Oh yeah, this reminds me of the question I wanted to ask (to the OP): does the child in question WANT to do two languages? That can make a difference also. In my situation, I was planning on waiting another year or so to add a second language, but DD is adamant that she wants to do a second, NOW, and has the motivation for it.

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Learning several languages simultaneously is more of a norm than an exception in European schools. Kids are fine. It is suggested, though, not to add those languages all at the same time - not to start them simultaneously. But, starting one in first grade, one in second grade, one in fifth, one in sixth... and you are fine keeping with all four of them until graduation. It is starting them all in the first grade that gets problematic, although some schools do have their kids start two languages in some years, and kids are still fine. :lol:

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I don't think 2 languages would be a problem, especially since French and Latin are so different. I agree with everyone who says to stagger the start a little. We are doing German now and then plan to add Latin in 2nd. The kids both want to learn Spanish and I want to teach them Greek as well. I am not sure when we will fold the others in. Best of luck!

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honestly she wants French only but i thought learning latin first would give her an advantage on learning another language.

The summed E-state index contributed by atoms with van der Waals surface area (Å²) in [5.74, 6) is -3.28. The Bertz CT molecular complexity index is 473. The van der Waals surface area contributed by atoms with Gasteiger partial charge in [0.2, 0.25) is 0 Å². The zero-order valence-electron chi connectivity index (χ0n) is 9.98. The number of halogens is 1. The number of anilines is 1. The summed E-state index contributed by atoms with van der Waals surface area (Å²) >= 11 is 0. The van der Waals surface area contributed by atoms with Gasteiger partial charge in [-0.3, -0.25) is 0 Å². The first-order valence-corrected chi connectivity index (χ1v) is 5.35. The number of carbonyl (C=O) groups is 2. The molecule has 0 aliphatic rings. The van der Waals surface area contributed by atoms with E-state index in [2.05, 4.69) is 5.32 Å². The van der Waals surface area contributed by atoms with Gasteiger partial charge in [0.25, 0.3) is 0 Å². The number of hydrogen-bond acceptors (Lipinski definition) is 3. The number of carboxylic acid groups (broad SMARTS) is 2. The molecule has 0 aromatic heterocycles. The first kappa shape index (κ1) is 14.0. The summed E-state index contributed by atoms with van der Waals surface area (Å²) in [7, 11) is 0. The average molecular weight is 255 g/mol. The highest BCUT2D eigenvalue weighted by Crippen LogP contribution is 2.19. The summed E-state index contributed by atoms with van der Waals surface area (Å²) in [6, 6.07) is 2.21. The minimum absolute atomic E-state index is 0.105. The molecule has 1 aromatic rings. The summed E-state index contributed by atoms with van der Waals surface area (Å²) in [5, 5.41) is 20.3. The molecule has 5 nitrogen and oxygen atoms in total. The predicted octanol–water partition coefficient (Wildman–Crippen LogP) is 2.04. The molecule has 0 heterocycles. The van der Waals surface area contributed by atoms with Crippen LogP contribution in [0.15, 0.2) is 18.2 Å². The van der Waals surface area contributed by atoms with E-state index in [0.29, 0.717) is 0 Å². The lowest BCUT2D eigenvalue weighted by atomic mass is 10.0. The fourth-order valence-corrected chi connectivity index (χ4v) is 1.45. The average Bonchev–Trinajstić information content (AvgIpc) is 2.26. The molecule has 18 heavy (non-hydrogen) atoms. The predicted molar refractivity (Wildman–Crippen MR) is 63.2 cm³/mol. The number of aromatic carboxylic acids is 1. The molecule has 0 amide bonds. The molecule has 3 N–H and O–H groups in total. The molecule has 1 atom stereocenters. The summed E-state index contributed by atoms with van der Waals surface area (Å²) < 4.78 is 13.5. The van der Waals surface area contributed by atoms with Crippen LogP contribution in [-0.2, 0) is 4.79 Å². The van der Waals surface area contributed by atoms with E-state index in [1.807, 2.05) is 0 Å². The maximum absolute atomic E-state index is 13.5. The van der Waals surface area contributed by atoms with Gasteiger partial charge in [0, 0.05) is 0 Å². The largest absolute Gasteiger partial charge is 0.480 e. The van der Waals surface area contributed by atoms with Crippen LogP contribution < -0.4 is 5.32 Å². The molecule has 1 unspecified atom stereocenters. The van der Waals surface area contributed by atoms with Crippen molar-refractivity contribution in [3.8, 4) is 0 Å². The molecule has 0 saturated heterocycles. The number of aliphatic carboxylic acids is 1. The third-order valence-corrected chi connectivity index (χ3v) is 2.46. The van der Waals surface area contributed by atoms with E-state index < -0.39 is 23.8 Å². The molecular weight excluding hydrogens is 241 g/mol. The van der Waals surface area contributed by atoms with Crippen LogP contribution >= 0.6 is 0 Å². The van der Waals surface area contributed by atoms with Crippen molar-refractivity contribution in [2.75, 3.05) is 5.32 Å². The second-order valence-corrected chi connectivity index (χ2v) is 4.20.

Well, French alone is going to help learning another language. If that were the case, I'd think about putting Latin off some. Waiting a couple years isn't going to hurt since Latin isn't a language you need to be able to speak.

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honestly she wants French only but i thought learning latin first would give her an advantage on learning another language.

I recommend doing the exact opposite: start a modern language early, add classics later. I would do French first, and then add Latin at some point (while continuing with French).

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I always have done Spanish and Latin with my younger son. We really just played around with the languages when he was in first through fourth grades, though. I used Minimus and Minimus Secundus with him for Latin, and a couple of lighter Spanish programs, too. We didn't get more serious until he was in fifth grade. By that time he already had a decent vocabulary base in both languages.

 

We started doing a lot more writing in both languages in fifth grade, too. I think you do have to go more slowly in both languages when you're doing two simultaneously - unless maybe you're *not* doing something else, LOL.... I find it hard to fit in all of WTM's suggestions in any given year.

 

My son also added in Elementary Greek last year, but it was really just too much for us to keep up with that and all his other studies, so we have nixed it for now.... He did get a little introduction to it, however....